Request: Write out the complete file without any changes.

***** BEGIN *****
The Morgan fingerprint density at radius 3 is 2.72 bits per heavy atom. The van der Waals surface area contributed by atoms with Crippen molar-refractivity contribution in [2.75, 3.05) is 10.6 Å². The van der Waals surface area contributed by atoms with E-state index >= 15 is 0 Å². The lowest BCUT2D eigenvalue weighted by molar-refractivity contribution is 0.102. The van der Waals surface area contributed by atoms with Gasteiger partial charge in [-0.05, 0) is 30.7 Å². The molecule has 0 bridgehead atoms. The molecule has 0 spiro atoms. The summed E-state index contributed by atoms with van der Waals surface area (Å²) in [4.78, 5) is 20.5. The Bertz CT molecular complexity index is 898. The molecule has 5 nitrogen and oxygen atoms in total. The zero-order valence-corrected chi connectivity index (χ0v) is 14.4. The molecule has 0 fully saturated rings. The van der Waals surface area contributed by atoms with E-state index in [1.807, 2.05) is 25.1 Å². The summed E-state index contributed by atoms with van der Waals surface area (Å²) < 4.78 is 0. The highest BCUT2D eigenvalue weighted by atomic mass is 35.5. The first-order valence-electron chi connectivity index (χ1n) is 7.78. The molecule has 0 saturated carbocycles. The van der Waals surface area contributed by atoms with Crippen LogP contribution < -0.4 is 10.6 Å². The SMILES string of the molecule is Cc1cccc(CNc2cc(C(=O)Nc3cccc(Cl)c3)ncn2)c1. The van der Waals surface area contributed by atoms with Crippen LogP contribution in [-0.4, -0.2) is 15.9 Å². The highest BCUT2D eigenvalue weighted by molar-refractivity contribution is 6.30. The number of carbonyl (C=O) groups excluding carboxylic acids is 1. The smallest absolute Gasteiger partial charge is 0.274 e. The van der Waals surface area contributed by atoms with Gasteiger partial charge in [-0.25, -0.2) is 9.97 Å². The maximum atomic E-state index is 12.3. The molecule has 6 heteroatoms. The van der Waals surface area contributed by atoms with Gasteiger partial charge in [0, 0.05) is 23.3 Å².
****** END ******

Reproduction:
The Morgan fingerprint density at radius 3 is 2.72 bits per heavy atom. The van der Waals surface area contributed by atoms with Crippen molar-refractivity contribution in [2.75, 3.05) is 10.6 Å². The van der Waals surface area contributed by atoms with E-state index >= 15 is 0 Å². The lowest BCUT2D eigenvalue weighted by molar-refractivity contribution is 0.102. The van der Waals surface area contributed by atoms with Gasteiger partial charge in [-0.05, 0) is 30.7 Å². The molecule has 0 bridgehead atoms. The molecule has 0 spiro atoms. The summed E-state index contributed by atoms with van der Waals surface area (Å²) in [4.78, 5) is 20.5. The Bertz CT molecular complexity index is 898. The molecule has 5 nitrogen and oxygen atoms in total. The zero-order valence-corrected chi connectivity index (χ0v) is 14.4. The molecule has 0 fully saturated rings. The van der Waals surface area contributed by atoms with E-state index in [1.807, 2.05) is 25.1 Å². The summed E-state index contributed by atoms with van der Waals surface area (Å²) < 4.78 is 0. The highest BCUT2D eigenvalue weighted by atomic mass is 35.5. The first-order valence-electron chi connectivity index (χ1n) is 7.78. The molecule has 0 saturated carbocycles. The van der Waals surface area contributed by atoms with Crippen LogP contribution < -0.4 is 10.6 Å². The SMILES string of the molecule is Cc1cccc(CNc2cc(C(=O)Nc3cccc(Cl)c3)ncn2)c1. The van der Waals surface area contributed by atoms with Crippen LogP contribution in [-0.4, -0.2) is 15.9 Å². The highest BCUT2D eigenvalue weighted by molar-refractivity contribution is 6.30. The number of carbonyl (C=O) groups excluding carboxylic acids is 1. The smallest absolute Gasteiger partial charge is 0.274 e. The van der Waals surface area contributed by atoms with Gasteiger partial charge in [-0.25, -0.2) is 9.97 Å². The maximum atomic E-state index is 12.3. The molecule has 6 heteroatoms. The van der Waals surface area contributed by atoms with Gasteiger partial charge in [0, 0.05) is 23.3 Å².